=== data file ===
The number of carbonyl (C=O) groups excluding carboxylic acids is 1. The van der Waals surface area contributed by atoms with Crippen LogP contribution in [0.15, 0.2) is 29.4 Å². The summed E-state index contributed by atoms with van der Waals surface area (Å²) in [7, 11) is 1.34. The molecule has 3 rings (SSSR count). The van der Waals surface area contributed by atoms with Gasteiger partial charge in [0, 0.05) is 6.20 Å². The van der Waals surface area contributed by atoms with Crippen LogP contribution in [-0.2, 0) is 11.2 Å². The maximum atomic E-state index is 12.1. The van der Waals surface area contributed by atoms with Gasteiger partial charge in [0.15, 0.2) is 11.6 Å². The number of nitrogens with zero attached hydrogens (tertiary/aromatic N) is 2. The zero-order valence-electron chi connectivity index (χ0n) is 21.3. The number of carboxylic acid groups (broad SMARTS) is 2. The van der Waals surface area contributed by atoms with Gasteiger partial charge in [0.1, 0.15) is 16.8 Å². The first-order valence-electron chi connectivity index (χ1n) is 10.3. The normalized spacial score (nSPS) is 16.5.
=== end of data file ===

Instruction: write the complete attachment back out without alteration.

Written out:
The number of carbonyl (C=O) groups excluding carboxylic acids is 1. The van der Waals surface area contributed by atoms with Crippen LogP contribution in [0.15, 0.2) is 29.4 Å². The summed E-state index contributed by atoms with van der Waals surface area (Å²) in [7, 11) is 1.34. The molecule has 3 rings (SSSR count). The van der Waals surface area contributed by atoms with Gasteiger partial charge in [0, 0.05) is 6.20 Å². The van der Waals surface area contributed by atoms with Crippen LogP contribution in [-0.2, 0) is 11.2 Å². The maximum atomic E-state index is 12.1. The van der Waals surface area contributed by atoms with Gasteiger partial charge in [0.15, 0.2) is 11.6 Å². The number of nitrogens with zero attached hydrogens (tertiary/aromatic N) is 2. The zero-order valence-electron chi connectivity index (χ0n) is 21.3. The number of carboxylic acid groups (broad SMARTS) is 2. The van der Waals surface area contributed by atoms with Gasteiger partial charge in [0.1, 0.15) is 16.8 Å². The first-order valence-electron chi connectivity index (χ1n) is 10.3. The normalized spacial score (nSPS) is 16.5.